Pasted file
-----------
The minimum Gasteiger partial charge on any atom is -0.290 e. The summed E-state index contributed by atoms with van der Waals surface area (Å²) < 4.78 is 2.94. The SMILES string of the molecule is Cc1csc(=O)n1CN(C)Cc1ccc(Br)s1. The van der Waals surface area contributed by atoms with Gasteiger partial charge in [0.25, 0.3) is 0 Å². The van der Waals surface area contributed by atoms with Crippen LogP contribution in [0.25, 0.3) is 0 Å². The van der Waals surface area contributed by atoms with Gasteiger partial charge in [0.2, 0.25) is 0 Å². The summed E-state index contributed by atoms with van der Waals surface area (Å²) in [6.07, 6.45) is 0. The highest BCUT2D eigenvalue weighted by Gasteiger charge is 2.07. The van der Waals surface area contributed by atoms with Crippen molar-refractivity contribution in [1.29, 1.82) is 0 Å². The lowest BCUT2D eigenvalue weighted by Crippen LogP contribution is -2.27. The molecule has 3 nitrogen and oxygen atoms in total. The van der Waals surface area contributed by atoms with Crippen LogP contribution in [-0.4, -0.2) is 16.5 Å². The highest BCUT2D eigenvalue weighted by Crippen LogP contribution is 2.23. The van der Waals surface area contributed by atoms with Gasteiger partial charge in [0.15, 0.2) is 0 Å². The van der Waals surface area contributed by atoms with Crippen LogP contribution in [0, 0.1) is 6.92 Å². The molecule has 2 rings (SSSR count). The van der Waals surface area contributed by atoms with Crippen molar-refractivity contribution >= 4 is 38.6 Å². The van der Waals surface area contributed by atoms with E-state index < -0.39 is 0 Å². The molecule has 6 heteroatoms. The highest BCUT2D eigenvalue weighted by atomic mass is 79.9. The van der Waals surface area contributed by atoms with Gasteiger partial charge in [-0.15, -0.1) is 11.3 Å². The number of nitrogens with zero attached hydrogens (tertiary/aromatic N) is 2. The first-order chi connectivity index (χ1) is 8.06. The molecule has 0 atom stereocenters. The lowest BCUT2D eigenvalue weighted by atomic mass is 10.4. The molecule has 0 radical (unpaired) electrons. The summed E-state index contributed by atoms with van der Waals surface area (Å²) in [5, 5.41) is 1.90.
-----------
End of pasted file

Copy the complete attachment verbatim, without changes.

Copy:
The minimum Gasteiger partial charge on any atom is -0.290 e. The summed E-state index contributed by atoms with van der Waals surface area (Å²) < 4.78 is 2.94. The SMILES string of the molecule is Cc1csc(=O)n1CN(C)Cc1ccc(Br)s1. The van der Waals surface area contributed by atoms with Gasteiger partial charge in [0.25, 0.3) is 0 Å². The van der Waals surface area contributed by atoms with Crippen LogP contribution in [0.25, 0.3) is 0 Å². The van der Waals surface area contributed by atoms with Gasteiger partial charge in [0.2, 0.25) is 0 Å². The summed E-state index contributed by atoms with van der Waals surface area (Å²) in [6.07, 6.45) is 0. The highest BCUT2D eigenvalue weighted by Gasteiger charge is 2.07. The van der Waals surface area contributed by atoms with Crippen molar-refractivity contribution in [1.29, 1.82) is 0 Å². The lowest BCUT2D eigenvalue weighted by Crippen LogP contribution is -2.27. The molecule has 3 nitrogen and oxygen atoms in total. The van der Waals surface area contributed by atoms with Crippen LogP contribution in [-0.4, -0.2) is 16.5 Å². The highest BCUT2D eigenvalue weighted by Crippen LogP contribution is 2.23. The van der Waals surface area contributed by atoms with Gasteiger partial charge in [0.15, 0.2) is 0 Å². The van der Waals surface area contributed by atoms with Crippen LogP contribution in [0, 0.1) is 6.92 Å². The molecule has 2 rings (SSSR count). The van der Waals surface area contributed by atoms with Crippen molar-refractivity contribution >= 4 is 38.6 Å². The van der Waals surface area contributed by atoms with E-state index < -0.39 is 0 Å². The molecule has 6 heteroatoms. The highest BCUT2D eigenvalue weighted by atomic mass is 79.9. The van der Waals surface area contributed by atoms with Gasteiger partial charge in [-0.15, -0.1) is 11.3 Å². The number of nitrogens with zero attached hydrogens (tertiary/aromatic N) is 2. The first-order chi connectivity index (χ1) is 8.06. The molecule has 0 atom stereocenters. The lowest BCUT2D eigenvalue weighted by atomic mass is 10.4. The molecule has 0 radical (unpaired) electrons. The summed E-state index contributed by atoms with van der Waals surface area (Å²) in [5, 5.41) is 1.90.